"Gran Torino" by Yojimbo
Yojimbo - wrote on 03/18/12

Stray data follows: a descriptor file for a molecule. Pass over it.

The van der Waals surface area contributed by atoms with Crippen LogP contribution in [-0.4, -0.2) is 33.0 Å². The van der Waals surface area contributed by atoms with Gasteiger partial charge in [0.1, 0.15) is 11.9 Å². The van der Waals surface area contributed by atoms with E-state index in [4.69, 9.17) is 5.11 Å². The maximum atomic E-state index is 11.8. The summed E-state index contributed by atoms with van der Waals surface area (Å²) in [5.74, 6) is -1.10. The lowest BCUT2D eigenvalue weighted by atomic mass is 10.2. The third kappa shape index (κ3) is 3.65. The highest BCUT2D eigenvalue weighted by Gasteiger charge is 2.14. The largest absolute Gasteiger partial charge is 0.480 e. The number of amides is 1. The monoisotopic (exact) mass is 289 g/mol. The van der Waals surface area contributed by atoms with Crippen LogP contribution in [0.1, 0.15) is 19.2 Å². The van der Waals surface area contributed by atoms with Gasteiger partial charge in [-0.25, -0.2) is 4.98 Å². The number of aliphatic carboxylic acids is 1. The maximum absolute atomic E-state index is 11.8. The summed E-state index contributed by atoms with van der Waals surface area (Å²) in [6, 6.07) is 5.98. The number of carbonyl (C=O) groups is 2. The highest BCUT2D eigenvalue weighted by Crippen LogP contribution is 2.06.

Misanthropic Korean war veteran Clint Eastwood is dismayed when a Hmong family move in next door but he learns to respect them when they welcome him into their home after seeing off a local gang who threatened their socially dysfunctional son. Touted as Clint's farewell performance, this film can best be described as "Grumpy Old Harry". Unforgiven was the resurrection and deconstruction of an aged Man With No Name, and Walt Kowalski is the same for Harry Callahan and so is a fitting swan song for Eastwood's career. It's format is the extremely formulaic racist-changes-his-ways-when-he-actually-gets-to-spend-time-with-the-object-of-his-derision that will be familiar to anyone who's ever endured an afternoon TV movie, but it is of course Eastwood who raises it above the mundane. His dialogue is sharp and witty, portraying Walt as not a despicable racist, but more a relic from the pre-PC age tired of what he sees as meaningless social convention. This is seen for what it is and quickly dismissed by the best supporting character played by Ahney Her and this leads to some nicely pointed social commentary involving (albeit lightweight) racial and cultural politics and the treatment of elders in western society. The plot is highly predictable but Clint is at his most watchable and basically carries the film on his lonesome; Bee Vang is actually pretty poor as the boy he takes under his wing and the fact that terminal illness is written into the equation cheapened the ending slightly for me. I also felt obliged to knock off a half star for the horrendous closing song (growled by the man himself and *choke* Jamie Cullum) which wedged itself firmly in my craw, but as a whole it's highly entertaining.